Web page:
Skip to comments.Prager: Why My Stepsonsí Father Killed Himself
Posted on 01/31/2017 12:46:34 PM PST by servo1969
Last week, my two stepsons' father, a man who loved life, killed himself.
I would like to tell you why.
Two years ago, a 62-year-old father of three named Bruce Graham was standing on an ladder, inspecting his roof for a leak, when it slipped out from under him. He landed on top of the ladder on his back, breaking several ribs, puncturing a lung and tearing his intestine, which wasn't detected until he went into septic shock. Following surgery, he lapsed into a two-week coma.
In retrospect, it's unfortunate that he awoke from that coma because for all intents and purposes, his life ended with that fall. Not because his mind was affected -- it was completely intact until the moment he took his life -- but because while modern medicine was adept enough to keep him alive, it was unable or unwilling to help him deal with the excruciating pain that he experienced over the next two years. And life in constant excruciating pain with no hope of ever alleviating it is not worth living.
As a result of the surgery, Bruce developed abdominal scar tissue structures known as adhesions. Adhesions can be horribly painful, but they are difficult to diagnose because they don't appear in imaging, and no surgery in America or in Mexico (where, out of desperation, he also sought treatment) could remove them permanently. Many doctors dismiss adhesions, regarding the patient's pain as psychosomatic.
The pain prevented him from getting adequate sleep. And he could not eat without the pain spiking for hours. By the time of his death, he had lost almost half his body weight.
Prescription painkillers -- opioids -- relieved much of his pain, or at least kept it to a tolerable level. But after the initial recuperation period, no doctor would prescribe one, despite the fact that this man had a well-documented injury and no record of addiction to any drug, including opioids. Doctors either wouldn't prescribe them on an ongoing basis due to the threat of losing their medical license or being held legally liable for addiction or overdose, or deemed Bruce a hypochondriac.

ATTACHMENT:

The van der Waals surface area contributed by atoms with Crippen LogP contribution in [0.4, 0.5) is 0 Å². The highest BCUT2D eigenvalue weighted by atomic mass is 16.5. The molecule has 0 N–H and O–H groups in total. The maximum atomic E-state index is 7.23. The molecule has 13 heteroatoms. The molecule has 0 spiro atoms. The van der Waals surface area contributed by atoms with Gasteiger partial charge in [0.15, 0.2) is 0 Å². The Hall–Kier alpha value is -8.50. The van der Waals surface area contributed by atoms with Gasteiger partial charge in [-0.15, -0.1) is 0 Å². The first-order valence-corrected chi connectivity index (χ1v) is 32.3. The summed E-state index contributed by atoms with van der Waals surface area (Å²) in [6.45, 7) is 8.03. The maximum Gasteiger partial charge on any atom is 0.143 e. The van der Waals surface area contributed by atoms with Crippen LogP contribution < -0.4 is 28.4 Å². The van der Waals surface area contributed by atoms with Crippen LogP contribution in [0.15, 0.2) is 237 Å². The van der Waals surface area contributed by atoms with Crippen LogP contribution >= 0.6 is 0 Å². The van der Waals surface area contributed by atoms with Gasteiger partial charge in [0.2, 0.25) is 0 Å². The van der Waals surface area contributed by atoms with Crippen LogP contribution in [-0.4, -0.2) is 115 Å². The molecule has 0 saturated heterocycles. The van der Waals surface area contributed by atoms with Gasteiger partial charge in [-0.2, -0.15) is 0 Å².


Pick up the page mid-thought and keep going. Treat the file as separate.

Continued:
The federal government and states like California have made it extremely difficult for physicians to prescribe painkillers for an extended period of time. The medical establishment and government bureaucrats have decided that it is better to allow people to suffer terrible pain than to risk them becoming addicted to opioids.
They believe it is better to allow any number of innocent people to suffer hideous pain for the rest of their lives than to risk any patient getting addicted and potentially dying from an overdose.
Dr. Stephen Marmer, who teaches psychiatry at the UCLA School of Medicine, told me that he treated children with terminal cancer when he was an intern, and even they were denied painkillers, lest they become addicted.
Pain management seems to be the Achilles' heel of modern medicine, for philosophical reasons as well as medical. Remarkably, Dr. Thomas Frieden, former director of the Centers for Disease Control and Prevention, wrote in The New England Journal of Medicine last year, "Whereas the benefits of opioids for chronic pain remain uncertain, the risks of addiction and overdose are clear."
To most of us, this is cruel. Isn't the chance of accidental death from overdose, while in the meantime allowing patients to have some level of comfort, preferable to a life of endless severe pain?
Though I oppose suicide on religious/moral grounds and because of the emotional toll it takes on loved ones, I make an exception for people with unremitting, terrible pain. If that pain could be alleviated by painkilling medicines, and law and/or physicians deny them those medicines, it is they, not the suicide, who are morally guilty.
Bruce was ultimately treated by the system as an addict, not worthy of compassion or dignity. On the last morning of his life, after what was surely a long, lonely, horrific night of sleeplessness and agony, Bruce made two calls, two final attempts to acquire the painkillers he needed to get through another day. Neither friend could help him. Desperate to end the pain, he picked up a gun, pressed it to his chest and pulled the trigger. In a final noble act, he did not shoot himself in the head, even though that is the more certain way of dying immediately. He had told a friend some weeks earlier that if he were to take his life, he wouldn't want loved ones to experience the trauma-inducing mess that shooting himself in the head would leave. Instead, he shot himself in the heart.
An autopsy confirmed the presence of abdominal adhesions, as well as significant arthritis in his spine.